Perhaps a bit of world travel and turning off Fox News would do you good.

He's living in the Capitalist's Free Market paradise. He can't afford those sorts of things.

Re:Ah, capitalism. (2)

Reservoir Penguin (611789) | more than 2 years ago | (#38194726)

30% on government payroll, 20% on well-fare, 12% too disabled to work. These are stats for Norway, but similar to some of the countries quoted above. Phenomenal my ass, maybe if you greatest aspiration to live on well-fare. But for someone ambitious and determined America is still the place to be. And I'm saying it as a patriotic Russian with no great love for USA. This is the opinion shared by people as diverse as Linux (recently became a naturalized citizen) to president of SpaceX.

Re:Ah, capitalism. (5, Insightful)

s73v3r (963317) | more than 2 years ago | (#38194638)

The difference is that in capitalism you have the choice of not working for such a company

And this is the largest problem with those that religiously worship capitalism. Whether or not you have the "choice" to work for this company is irrelevant; the fact of the matter is that this bullshit should not be allowed, period. When you start to allow companies to act like total assholes because "people have a choice," then if they get successful, then all the other companies will start to emulate that. Look at what happened with retirement plans: Most companies used to offer pensions, which were great for workers. Then a few removed them and went to the far shittier 401k plan. This was deemed acceptable because "you have the choice to work for a company that provides a pension." Fast forward a few years, and now it's almost impossible to find a company that offers pensions to it's employees, unless they are a union job. So don't give me that bullshit about "choice of working".

Re:Ah, capitalism. (-1)

Anonymous Coward | more than 2 years ago | (#38194018)

Hey America has the perfect system to keep companies like this in business. The people are all sheep and willing to go into huge amounts of debt in order to secure a college degree, then continued debt due to consumerism which is the only thing America produces these days.

Get this straight people - debt == corporate enslavement

Re:Ah, capitalism. (1, Offtopic)

Joce640k (829181) | more than 2 years ago | (#38194052)

A dozen teenagers being exploited by an employer doesn't worry me much, it's normal for most industries.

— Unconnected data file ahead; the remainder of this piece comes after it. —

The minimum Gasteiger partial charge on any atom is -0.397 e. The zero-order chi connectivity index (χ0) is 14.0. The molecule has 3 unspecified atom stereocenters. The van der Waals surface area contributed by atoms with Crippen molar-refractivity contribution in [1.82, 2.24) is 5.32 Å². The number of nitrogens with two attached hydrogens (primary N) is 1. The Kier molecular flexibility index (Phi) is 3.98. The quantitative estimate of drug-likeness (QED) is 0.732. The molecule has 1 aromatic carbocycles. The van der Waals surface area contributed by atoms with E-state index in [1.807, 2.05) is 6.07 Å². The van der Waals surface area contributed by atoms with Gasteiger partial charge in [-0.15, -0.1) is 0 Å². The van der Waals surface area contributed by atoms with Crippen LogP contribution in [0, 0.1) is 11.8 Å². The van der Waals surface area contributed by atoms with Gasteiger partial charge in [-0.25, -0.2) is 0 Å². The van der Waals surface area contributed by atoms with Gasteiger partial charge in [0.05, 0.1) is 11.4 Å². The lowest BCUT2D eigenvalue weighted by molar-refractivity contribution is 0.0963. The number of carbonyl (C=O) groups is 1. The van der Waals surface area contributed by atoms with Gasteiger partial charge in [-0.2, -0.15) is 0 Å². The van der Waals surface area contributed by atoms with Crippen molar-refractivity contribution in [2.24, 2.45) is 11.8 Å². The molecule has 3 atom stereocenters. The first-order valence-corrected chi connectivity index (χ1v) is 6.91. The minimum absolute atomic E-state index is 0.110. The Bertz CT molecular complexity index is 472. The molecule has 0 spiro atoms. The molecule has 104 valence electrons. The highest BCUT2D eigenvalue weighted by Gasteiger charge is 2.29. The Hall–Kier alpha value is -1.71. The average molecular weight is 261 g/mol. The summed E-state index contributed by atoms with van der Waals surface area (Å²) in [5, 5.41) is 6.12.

I'm more worried that people are throwing away their lives playing crappy Zynga games. How much is *that* costing the economy?

Re:Ah, capitalism. (1)

ackthpt (218170) | more than 2 years ago | (#38194116)

A dozen teenagers being exploited by an employer doesn't worry me much, it's normal for most industries.

I'm more worried that people are throwing away their lives playing crappy Zynga games. How much is *that* costing the economy?

According to some gaming news Mark Turmell (NBA Jam) is there. Not quite a teenager anymore.

Re:Ah, capitalism. (0)

Anonymous Coward | more than 2 years ago | (#38194684)

Glenn Wichman (Rogue) is there. Apparently working lots of hours as well.

Re:Ah, capitalism. (2)

s73v3r (963317) | more than 2 years ago | (#38194652)

A dozen teenagers being exploited by an employer doesn't worry me much, it's normal for most industries.

And that's a fucking problem. The fact that people consider that "acceptable" is absolutely disgusting.

Re:Ah, capitalism. (0)

alvinrod (889928) | more than 2 years ago | (#38194088)

You mean to suggest that if a socialist system (or any other for that matter) were used, stupid management would suddenly disappear?

Re:Ah, capitalism. (3, Insightful)

0123456 (636235) | more than 2 years ago | (#38194192)

You mean to suggest that if a socialist system (or any other for that matter) were used, stupid management would suddenly disappear?

Stalin's approach of shooting those who couldn't meet the required metrics at least ensured that management became smart enough to fiddle the metrics.

Re:Ah, capitalism. (0)

roc97007 (608802) | more than 2 years ago | (#38194250)

In a socialist system it's less likely that malcontents will have the opportunity to complain. So it doesn't matter if you have stupid management, or not.

Is that pitbull? (0)

Anonymous Coward | more than 2 years ago | (#38193970)

in that red logo? Explains a lot...

nice comments (3, Insightful)

alphatel (1450715) | more than 2 years ago | (#38194032)

Companies display a big lack of management sklills when employees post things like:
*Stop asking if Mark is a good CEO on a company survey that people fill out over their company-issued computers. Everyone assumes it can be tracked.